7. What if there is an unusual shaped P wave?

Several situations must be differentiated if the P wave is of an unusual shape:

  • Is there just one isolated P wave that is of an unusual shape?
  • Is the P wave of variable shapes and occurring in a pattern?
  • Is the P wave of a consistent unusual shape?
8. What if there is just one isolated P wave that is of an unusual shape?

Rule outs include:

  1. A premature (ectopic) P wave (usually this occurs as an early P wave). This P wave may or may not be followed by a QRS complex (the latter is an APC with block).
9. What if the P wave is of variable shapes and occurs in a pattern?

Rule outs include:

  1. Wandering atrial pacemaker (there is usually a pattern, for example: the P wave might be tall on the short cycles and absent, isoelectric or negative on the long cycles; usually occurs in the setting or sinus arrhythmia)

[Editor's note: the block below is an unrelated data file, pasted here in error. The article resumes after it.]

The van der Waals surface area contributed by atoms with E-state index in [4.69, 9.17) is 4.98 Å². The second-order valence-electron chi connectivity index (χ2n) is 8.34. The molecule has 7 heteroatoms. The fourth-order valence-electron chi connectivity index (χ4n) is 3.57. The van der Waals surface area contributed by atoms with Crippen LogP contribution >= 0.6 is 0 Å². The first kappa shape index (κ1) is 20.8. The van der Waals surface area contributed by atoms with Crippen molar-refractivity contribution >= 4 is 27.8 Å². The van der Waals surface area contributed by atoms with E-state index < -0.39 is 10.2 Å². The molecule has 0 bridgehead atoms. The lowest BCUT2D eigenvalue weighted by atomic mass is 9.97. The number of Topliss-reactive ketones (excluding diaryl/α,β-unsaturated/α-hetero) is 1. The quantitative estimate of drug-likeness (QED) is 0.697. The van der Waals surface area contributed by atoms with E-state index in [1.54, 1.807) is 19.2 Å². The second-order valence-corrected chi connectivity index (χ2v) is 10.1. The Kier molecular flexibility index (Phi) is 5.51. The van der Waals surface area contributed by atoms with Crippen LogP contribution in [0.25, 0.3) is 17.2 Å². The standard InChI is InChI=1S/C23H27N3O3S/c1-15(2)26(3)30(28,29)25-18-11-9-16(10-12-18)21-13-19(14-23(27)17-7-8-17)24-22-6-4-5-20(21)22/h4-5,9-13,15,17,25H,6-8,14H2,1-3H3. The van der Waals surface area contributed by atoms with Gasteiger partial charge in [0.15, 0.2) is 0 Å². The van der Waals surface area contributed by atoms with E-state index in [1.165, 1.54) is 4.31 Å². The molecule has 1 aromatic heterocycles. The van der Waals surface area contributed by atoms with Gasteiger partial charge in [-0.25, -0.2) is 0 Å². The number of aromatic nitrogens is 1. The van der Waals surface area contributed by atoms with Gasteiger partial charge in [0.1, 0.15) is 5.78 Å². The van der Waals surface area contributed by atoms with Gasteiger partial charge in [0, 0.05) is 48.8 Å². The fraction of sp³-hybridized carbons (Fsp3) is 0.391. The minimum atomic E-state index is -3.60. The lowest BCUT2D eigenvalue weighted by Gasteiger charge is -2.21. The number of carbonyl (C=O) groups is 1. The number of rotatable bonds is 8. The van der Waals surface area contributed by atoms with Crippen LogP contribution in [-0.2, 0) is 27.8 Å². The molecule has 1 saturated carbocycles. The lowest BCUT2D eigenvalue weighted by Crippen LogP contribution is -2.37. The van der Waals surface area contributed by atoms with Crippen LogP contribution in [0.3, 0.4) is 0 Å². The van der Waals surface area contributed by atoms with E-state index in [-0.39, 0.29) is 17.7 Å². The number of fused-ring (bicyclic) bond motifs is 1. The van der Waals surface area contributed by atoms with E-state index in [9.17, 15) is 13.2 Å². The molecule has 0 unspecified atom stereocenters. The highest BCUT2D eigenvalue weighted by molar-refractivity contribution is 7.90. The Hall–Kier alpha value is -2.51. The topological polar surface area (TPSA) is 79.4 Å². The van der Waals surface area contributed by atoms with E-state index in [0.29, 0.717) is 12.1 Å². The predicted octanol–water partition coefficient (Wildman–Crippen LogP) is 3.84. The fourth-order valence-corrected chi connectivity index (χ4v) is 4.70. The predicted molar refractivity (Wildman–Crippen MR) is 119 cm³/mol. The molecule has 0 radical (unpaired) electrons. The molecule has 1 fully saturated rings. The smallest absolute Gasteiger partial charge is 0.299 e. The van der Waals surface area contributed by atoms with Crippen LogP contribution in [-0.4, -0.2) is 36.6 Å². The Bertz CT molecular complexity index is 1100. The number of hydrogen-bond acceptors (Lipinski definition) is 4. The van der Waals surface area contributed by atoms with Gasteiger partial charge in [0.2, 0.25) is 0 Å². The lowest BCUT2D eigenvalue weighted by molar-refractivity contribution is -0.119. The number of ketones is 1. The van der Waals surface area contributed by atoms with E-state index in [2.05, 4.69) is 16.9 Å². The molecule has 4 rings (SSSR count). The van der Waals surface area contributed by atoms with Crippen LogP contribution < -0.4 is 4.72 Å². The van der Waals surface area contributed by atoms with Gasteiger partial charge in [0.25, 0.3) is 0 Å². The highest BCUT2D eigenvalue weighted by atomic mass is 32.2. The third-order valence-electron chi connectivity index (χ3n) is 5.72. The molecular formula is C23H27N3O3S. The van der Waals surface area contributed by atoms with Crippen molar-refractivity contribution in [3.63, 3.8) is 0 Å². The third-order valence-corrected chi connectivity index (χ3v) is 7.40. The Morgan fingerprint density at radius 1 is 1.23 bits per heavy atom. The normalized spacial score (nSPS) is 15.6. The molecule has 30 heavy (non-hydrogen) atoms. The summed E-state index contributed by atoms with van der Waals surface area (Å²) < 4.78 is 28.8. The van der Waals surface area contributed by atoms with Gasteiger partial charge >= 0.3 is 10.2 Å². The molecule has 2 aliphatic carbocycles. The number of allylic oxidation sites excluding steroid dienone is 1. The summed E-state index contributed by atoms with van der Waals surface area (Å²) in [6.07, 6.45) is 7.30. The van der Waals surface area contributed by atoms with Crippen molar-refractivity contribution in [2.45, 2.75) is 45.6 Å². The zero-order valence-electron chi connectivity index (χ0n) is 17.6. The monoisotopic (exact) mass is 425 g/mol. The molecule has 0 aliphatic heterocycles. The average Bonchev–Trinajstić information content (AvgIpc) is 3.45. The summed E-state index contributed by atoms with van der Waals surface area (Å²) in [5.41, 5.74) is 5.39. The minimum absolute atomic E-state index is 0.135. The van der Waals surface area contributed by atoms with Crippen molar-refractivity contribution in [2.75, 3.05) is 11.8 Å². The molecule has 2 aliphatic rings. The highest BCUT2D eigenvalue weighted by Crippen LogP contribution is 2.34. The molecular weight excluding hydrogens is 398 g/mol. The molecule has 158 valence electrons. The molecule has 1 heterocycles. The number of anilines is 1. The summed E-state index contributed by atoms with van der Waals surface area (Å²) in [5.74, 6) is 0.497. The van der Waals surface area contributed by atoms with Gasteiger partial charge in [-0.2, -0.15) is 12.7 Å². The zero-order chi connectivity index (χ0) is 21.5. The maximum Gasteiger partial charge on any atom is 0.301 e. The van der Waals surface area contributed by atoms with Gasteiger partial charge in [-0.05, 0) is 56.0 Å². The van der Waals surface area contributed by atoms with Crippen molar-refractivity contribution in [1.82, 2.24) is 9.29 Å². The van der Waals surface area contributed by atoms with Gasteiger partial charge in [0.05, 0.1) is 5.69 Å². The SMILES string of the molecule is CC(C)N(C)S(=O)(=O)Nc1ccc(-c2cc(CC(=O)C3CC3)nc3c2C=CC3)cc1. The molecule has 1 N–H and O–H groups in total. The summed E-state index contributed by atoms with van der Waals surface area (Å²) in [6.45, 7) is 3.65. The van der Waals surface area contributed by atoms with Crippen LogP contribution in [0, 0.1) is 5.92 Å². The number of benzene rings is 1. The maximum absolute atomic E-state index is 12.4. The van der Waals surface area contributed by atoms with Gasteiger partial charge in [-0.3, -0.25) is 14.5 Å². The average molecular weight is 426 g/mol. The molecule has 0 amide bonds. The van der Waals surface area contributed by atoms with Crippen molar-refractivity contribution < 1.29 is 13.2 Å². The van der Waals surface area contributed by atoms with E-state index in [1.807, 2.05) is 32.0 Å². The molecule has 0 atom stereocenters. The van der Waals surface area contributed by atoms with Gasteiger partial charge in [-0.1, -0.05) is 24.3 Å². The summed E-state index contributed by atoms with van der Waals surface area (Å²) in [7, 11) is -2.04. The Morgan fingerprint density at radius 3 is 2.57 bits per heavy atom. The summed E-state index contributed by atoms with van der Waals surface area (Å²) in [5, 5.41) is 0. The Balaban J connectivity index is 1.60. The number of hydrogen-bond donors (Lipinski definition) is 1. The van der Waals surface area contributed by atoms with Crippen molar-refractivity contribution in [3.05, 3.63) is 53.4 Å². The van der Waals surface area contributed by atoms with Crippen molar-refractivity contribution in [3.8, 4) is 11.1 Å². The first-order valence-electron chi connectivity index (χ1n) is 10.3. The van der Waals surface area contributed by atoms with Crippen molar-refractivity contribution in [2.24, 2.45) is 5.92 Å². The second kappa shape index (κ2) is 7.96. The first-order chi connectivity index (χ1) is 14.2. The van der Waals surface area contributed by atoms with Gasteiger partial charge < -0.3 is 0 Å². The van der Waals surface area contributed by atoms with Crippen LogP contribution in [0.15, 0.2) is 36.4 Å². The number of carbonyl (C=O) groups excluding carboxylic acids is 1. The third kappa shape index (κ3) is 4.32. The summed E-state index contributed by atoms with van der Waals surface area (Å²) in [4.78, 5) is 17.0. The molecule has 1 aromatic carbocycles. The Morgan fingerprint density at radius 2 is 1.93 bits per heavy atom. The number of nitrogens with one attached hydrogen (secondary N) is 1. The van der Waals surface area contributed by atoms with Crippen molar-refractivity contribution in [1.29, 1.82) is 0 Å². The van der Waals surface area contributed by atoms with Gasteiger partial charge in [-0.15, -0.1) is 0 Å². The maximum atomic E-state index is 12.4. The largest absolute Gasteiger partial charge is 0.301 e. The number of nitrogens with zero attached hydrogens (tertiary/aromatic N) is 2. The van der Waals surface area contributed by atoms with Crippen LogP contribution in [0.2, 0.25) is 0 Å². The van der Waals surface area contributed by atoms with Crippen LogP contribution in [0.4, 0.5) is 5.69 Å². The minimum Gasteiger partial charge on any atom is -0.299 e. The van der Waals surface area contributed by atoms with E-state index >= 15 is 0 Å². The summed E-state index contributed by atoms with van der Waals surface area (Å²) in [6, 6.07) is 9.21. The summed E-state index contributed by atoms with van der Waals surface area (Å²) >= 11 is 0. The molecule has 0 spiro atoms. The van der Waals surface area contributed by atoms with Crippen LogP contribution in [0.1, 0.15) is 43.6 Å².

10. What if the P wave is of a consistent unusual shape?

Rule outs include:

  1. An ectopic atrial rhythm (a normal sinus-origin P wave should be positive in lead II)
11. What if the QRS is of an unusual shape?

Several situations must be differentiated if the QRS is of an unusual shape:

  • Is there just one isolated QRS that is of an unusual shape?
  • Is the QRS is of a consistent unusual shape?
12. What if there is just one isolated QRS that is of an unusual shape?

Rule outs include:

  1. A premature ventricular contraction if the QRS is early (the QRS must meet the criteria for VPC)
  2. A supraventricular premature contraction if the QRS occurs early (the QRS must meet the criteria for a supraventricular premature contraction), conducting with aberrancy